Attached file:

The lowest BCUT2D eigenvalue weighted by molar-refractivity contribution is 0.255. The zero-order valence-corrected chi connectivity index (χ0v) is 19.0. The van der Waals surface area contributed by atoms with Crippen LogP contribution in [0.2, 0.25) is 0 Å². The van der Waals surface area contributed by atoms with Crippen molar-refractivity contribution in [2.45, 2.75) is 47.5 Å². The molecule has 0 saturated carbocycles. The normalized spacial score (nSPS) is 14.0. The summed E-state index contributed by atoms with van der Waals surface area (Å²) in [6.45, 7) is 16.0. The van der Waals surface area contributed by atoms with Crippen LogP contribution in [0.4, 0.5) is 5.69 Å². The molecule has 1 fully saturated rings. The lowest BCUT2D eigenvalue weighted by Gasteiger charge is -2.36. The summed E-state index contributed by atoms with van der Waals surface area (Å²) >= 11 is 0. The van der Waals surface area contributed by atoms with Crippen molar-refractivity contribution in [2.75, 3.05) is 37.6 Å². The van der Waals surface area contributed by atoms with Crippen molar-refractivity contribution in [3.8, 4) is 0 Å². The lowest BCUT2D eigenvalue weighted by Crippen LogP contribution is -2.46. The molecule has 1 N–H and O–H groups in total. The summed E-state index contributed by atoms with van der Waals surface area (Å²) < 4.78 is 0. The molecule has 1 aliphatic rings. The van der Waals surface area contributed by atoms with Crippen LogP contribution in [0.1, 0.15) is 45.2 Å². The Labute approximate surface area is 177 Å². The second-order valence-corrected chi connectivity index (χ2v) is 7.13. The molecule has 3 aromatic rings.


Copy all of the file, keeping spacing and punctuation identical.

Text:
The lowest BCUT2D eigenvalue weighted by molar-refractivity contribution is 0.255. The zero-order valence-corrected chi connectivity index (χ0v) is 19.0. The van der Waals surface area contributed by atoms with Crippen LogP contribution in [0.2, 0.25) is 0 Å². The van der Waals surface area contributed by atoms with Crippen molar-refractivity contribution in [2.45, 2.75) is 47.5 Å². The molecule has 0 saturated carbocycles. The normalized spacial score (nSPS) is 14.0. The summed E-state index contributed by atoms with van der Waals surface area (Å²) in [6.45, 7) is 16.0. The van der Waals surface area contributed by atoms with Crippen LogP contribution in [0.4, 0.5) is 5.69 Å². The molecule has 1 fully saturated rings. The lowest BCUT2D eigenvalue weighted by Gasteiger charge is -2.36. The summed E-state index contributed by atoms with van der Waals surface area (Å²) >= 11 is 0. The van der Waals surface area contributed by atoms with Crippen molar-refractivity contribution in [2.75, 3.05) is 37.6 Å². The van der Waals surface area contributed by atoms with Crippen molar-refractivity contribution in [3.8, 4) is 0 Å². The lowest BCUT2D eigenvalue weighted by Crippen LogP contribution is -2.46. The molecule has 1 N–H and O–H groups in total. The summed E-state index contributed by atoms with van der Waals surface area (Å²) < 4.78 is 0. The molecule has 1 aliphatic rings. The van der Waals surface area contributed by atoms with Crippen LogP contribution in [0.1, 0.15) is 45.2 Å². The Labute approximate surface area is 177 Å². The second-order valence-corrected chi connectivity index (χ2v) is 7.13. The molecule has 3 aromatic rings.